For tenured members of the Pittsburgh Penguins fanbase, the catastrophic goaltending performance put on by Tristan Jarry in the 2021 Playoffs sent the city into a cataclysmic blaze of fury. After last year’s East Division champions were bounced in six increasingly unhinged games, the heir apparent to franchise icon Marc-Andre Fleury found himself wilting under the collective gaze of an entire fanbase. If Jarry’s primary objective entering the 2021-22 season was to regain the confidence of his teammates, coaches, and the fans in the aftermath of a painful public meltdown on the sport’s biggest stage, he’s succeeded. Let’s dig in to his resurrection as Pittsburgh’s leading man.
Jarry and the Terrible, Horrible, No Good, Very Bad 2021 Postseason
Let’s contextualize the Penguins’ first-round series against the New York Islanders. In the regular season, the division winners effectively insulated Jarry at five-on-five, ranking seventh in scoring-chances-allowed (SCA/60) and 13th in expected-goals against (xGA/60). As far as responsible defensive outfits go, Pittsburgh held their own with the most robust of NHL fortresses making Jarry’s implosion all the more appalling in retrospect.
Over six excruciating games, the 2013 second-round pick conceded 21 goals, posting an abysmal .888 save percentage (SV%) and a 3.18 goals-against average (GAA). Driving much of the resulting vitriol was the Penguins’ otherwise comprehensive command of the run of play. At even strength, Pittsburgh controlled 57.7% of unblocked shot attempts (FF%), 53.5% of the expected-goals tally (xGF%), and 57.2% of the collective scoring chances. For posterity, Jarry faced just under 15 expected goals worth of chances and delivered a negative-six return in actual results, the worst among playoff goaltenders. Across the extremely limited sample that is a single playoff series, such harsh puck-luck is an unmistakable death knell and unfortunately globs onto our memory as a vivid reminder of such overwhelming failure.
What clearly works in Jarry’s favour is that the Islanders series likely represents the worst stretch of his career. It’s highly unlikely that an otherwise serviceable net-minder (.913 career save percentage) consistently combusts over a much larger, and more reliable sample of starts. In any case, discussions around his big-game mentality are beyond my expertise, and shouldn’t take away from his wider NHL portfolio which currently stands at 107 games in a Penguins uniform. Now, let’s look at how he’s returned to form in 2021-22.
Jarry’s Prompt 2021-22 Resurgence
Through his first six starts of the year, Jarry’s record stands at 3-2-1, with a SV% of .926 and 2.15 GAA. Absent the familiar faces of Sidney Crosby, Evgeni Malkin, and Bryan Rust, the rag-tag Penguins have relied on a combination of unexpected production from unheralded contributors and Jarry’s excellence in goal to tread water in the competitive Eastern Conference. Even while short-handed, they remain within striking distance of a wildcard spot, and a head-to-head win against one of their division rivals puts them in the realm of an automatic qualification slot.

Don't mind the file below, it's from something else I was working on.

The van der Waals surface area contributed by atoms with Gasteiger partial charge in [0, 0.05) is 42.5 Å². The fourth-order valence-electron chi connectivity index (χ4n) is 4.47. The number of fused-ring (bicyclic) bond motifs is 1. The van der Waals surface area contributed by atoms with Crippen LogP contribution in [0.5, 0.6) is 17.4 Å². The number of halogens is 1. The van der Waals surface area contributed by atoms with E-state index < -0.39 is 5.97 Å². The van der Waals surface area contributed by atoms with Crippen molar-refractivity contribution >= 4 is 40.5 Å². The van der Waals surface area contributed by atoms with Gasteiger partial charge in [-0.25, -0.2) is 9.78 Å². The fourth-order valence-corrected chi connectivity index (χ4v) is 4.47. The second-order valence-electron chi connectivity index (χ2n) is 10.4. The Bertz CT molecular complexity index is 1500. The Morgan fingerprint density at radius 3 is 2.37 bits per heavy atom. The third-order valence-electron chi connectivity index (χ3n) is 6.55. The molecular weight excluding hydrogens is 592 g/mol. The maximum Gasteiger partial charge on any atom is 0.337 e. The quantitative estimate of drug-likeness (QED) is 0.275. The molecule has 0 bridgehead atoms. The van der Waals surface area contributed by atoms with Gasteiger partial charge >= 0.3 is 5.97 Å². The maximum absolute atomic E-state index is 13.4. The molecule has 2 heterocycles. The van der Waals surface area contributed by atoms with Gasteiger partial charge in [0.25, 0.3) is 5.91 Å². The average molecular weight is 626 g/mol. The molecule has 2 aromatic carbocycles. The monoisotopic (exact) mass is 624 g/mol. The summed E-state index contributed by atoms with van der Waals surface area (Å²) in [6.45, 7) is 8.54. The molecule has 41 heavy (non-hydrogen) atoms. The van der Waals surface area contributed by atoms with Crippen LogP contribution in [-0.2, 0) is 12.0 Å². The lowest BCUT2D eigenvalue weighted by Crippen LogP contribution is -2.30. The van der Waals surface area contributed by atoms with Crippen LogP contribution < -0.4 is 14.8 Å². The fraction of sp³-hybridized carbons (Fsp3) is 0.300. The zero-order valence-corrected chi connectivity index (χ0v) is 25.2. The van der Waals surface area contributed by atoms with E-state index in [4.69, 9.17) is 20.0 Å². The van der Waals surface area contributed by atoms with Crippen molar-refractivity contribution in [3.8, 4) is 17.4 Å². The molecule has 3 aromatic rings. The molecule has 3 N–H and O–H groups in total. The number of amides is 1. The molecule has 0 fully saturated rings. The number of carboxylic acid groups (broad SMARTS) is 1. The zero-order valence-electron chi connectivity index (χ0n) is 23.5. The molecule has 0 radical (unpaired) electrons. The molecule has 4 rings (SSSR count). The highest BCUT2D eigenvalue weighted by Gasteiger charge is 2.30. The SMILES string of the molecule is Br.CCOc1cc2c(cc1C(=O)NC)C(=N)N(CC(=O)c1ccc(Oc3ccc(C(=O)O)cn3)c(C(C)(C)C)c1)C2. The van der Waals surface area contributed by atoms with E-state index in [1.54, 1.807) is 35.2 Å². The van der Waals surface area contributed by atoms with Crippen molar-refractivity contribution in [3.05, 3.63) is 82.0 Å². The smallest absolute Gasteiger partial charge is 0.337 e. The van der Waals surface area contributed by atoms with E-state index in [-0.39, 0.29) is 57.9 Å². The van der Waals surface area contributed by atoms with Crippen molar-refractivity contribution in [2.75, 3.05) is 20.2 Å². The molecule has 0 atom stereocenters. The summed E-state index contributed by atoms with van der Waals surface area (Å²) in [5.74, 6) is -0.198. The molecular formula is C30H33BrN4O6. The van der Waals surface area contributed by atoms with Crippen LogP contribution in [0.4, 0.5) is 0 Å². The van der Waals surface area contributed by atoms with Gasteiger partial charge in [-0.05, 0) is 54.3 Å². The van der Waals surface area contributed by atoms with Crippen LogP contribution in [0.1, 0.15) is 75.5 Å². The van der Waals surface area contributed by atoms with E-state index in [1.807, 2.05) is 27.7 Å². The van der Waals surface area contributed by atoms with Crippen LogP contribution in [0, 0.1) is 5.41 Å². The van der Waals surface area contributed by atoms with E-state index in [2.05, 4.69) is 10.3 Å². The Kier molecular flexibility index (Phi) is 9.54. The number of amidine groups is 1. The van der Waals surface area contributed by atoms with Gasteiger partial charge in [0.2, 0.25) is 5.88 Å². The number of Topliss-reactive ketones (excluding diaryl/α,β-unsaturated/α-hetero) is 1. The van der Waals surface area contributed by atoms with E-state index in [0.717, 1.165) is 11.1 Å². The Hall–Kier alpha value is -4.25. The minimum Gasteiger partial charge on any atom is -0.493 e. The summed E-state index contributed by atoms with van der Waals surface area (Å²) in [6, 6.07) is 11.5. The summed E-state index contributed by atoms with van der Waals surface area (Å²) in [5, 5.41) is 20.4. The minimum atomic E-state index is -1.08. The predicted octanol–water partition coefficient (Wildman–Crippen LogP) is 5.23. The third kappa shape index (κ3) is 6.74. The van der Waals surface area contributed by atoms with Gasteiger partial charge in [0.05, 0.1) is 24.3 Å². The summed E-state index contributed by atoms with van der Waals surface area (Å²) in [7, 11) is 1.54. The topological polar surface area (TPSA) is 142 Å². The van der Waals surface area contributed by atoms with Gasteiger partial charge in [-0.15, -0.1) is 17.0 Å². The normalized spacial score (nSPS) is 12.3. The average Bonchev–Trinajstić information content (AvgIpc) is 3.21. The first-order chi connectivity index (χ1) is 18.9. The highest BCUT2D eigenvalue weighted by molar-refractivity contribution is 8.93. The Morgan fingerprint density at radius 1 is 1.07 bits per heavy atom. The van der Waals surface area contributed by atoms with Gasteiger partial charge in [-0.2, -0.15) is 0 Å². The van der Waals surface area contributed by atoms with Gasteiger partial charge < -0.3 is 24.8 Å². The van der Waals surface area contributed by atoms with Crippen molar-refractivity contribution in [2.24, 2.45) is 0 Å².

According to the fine folks at MoneyPuck, Jarry has saved 2.5 goals-above-expected in all situations, 13th among NHL goalies who have played a minimum of three games. Further, he’s frequently come to the Penguins’ rescue this season by denying opponents on high-danger opportunities from in the slot, and around the goal crease. Among the same group of qualified goalies, Jarry’s .867 high-danger save percentage (HDSV%) ranks fourth in the NHL. Pittsburgh doesn’t allow many quality chances to challenge their masked men (third-lowest xGA/60 rate at 5v5) but when they do, Jarry stands tall.
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The biggest difference in Jarry’s game, however, is his performance on special teams, where he’s carried the Penguins to a league-leading penalty kill rate of 94.74 percent. Among goalies with at least 10 minutes played while short-handed, he’s faced the 18th-highest rate of xGA and the average distance of attempted shots he sees is 15th among 50 goalies. Even so, he’s posted a PKSV% of .933, good for eight in the NHL, and a far cry from his 2020-21 mark of .835 (64th in the league), and his .800 in the playoff debacle against the Islanders. I of all people should be wary of preemptively pumping a player’s tires based on an extremely small sample of performances, but Jarry looks to have turned a corner.
Is a Vezina Trophy in Jarry’s Future?
If it weren’t for the bewildering brilliance of several often maligned net-minders in Florida’s Sergei Bobrovsky and Carolina’s Frederik Andersen, Jarry might have a better case for a Vezina Trophy nomination. For Penguins fans, continued consistency in net and avoiding another goaltending capitulation in the playoffs should suffice. If he is to make amends for his postseason performance, he’ll have to extend this run of consistently as long as possible. If you take anything from this article, remember: goaltending is voodoo. Expecting anything else is a recipe for disaster.
Marko is an aspiring sportswriter with a passion for crafting stories while using a combination of the eye-test and (shudder) analytics, which is complemented by an academic background in criminology and political science.
When not covering the Colorado Avalanche and Pittsburgh Penguins for The Hockey Writers, he can also be found pouring countless hours into various sports video games franchises, indulging in science fiction novels, and taking long runs around his neighbourhood.